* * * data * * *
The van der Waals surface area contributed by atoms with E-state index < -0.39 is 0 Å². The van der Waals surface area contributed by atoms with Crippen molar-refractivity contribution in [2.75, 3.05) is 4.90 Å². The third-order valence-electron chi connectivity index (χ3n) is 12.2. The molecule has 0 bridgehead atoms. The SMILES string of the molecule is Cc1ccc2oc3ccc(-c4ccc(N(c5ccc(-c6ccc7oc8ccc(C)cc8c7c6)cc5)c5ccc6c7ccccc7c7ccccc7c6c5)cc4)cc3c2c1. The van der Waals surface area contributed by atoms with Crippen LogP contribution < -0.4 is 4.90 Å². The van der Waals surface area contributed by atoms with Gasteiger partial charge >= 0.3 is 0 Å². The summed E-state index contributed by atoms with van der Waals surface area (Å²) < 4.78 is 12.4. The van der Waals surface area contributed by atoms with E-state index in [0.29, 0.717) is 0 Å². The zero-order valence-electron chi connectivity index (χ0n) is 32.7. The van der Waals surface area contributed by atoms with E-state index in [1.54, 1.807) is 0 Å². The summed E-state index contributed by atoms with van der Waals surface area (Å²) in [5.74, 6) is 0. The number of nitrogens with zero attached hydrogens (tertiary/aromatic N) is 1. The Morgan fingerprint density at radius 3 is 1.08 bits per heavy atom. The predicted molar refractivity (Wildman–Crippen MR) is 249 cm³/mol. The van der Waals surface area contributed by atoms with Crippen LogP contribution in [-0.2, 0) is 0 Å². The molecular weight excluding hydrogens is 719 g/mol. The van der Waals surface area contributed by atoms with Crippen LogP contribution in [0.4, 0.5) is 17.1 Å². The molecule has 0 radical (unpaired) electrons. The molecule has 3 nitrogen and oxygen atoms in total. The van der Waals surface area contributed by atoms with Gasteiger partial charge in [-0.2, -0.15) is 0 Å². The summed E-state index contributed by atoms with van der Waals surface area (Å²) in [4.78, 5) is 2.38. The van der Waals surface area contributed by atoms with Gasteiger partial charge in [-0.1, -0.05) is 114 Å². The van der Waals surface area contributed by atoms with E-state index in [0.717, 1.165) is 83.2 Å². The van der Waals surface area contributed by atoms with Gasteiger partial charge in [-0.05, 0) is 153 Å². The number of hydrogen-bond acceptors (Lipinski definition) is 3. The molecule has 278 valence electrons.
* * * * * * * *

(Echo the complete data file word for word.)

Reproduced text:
The van der Waals surface area contributed by atoms with E-state index < -0.39 is 0 Å². The van der Waals surface area contributed by atoms with Crippen molar-refractivity contribution in [2.75, 3.05) is 4.90 Å². The third-order valence-electron chi connectivity index (χ3n) is 12.2. The molecule has 0 bridgehead atoms. The SMILES string of the molecule is Cc1ccc2oc3ccc(-c4ccc(N(c5ccc(-c6ccc7oc8ccc(C)cc8c7c6)cc5)c5ccc6c7ccccc7c7ccccc7c6c5)cc4)cc3c2c1. The van der Waals surface area contributed by atoms with Crippen LogP contribution < -0.4 is 4.90 Å². The van der Waals surface area contributed by atoms with Gasteiger partial charge >= 0.3 is 0 Å². The summed E-state index contributed by atoms with van der Waals surface area (Å²) < 4.78 is 12.4. The van der Waals surface area contributed by atoms with E-state index in [0.29, 0.717) is 0 Å². The zero-order valence-electron chi connectivity index (χ0n) is 32.7. The van der Waals surface area contributed by atoms with E-state index in [1.54, 1.807) is 0 Å². The summed E-state index contributed by atoms with van der Waals surface area (Å²) in [5.74, 6) is 0. The number of nitrogens with zero attached hydrogens (tertiary/aromatic N) is 1. The Morgan fingerprint density at radius 3 is 1.08 bits per heavy atom. The predicted molar refractivity (Wildman–Crippen MR) is 249 cm³/mol. The van der Waals surface area contributed by atoms with Crippen LogP contribution in [-0.2, 0) is 0 Å². The molecular weight excluding hydrogens is 719 g/mol. The van der Waals surface area contributed by atoms with Crippen LogP contribution in [0.4, 0.5) is 17.1 Å². The molecule has 0 radical (unpaired) electrons. The molecule has 3 nitrogen and oxygen atoms in total. The van der Waals surface area contributed by atoms with Gasteiger partial charge in [-0.2, -0.15) is 0 Å². The summed E-state index contributed by atoms with van der Waals surface area (Å²) in [4.78, 5) is 2.38. The van der Waals surface area contributed by atoms with Gasteiger partial charge in [-0.1, -0.05) is 114 Å². The van der Waals surface area contributed by atoms with E-state index in [0.717, 1.165) is 83.2 Å². The van der Waals surface area contributed by atoms with Gasteiger partial charge in [-0.05, 0) is 153 Å². The number of hydrogen-bond acceptors (Lipinski definition) is 3. The molecule has 278 valence electrons.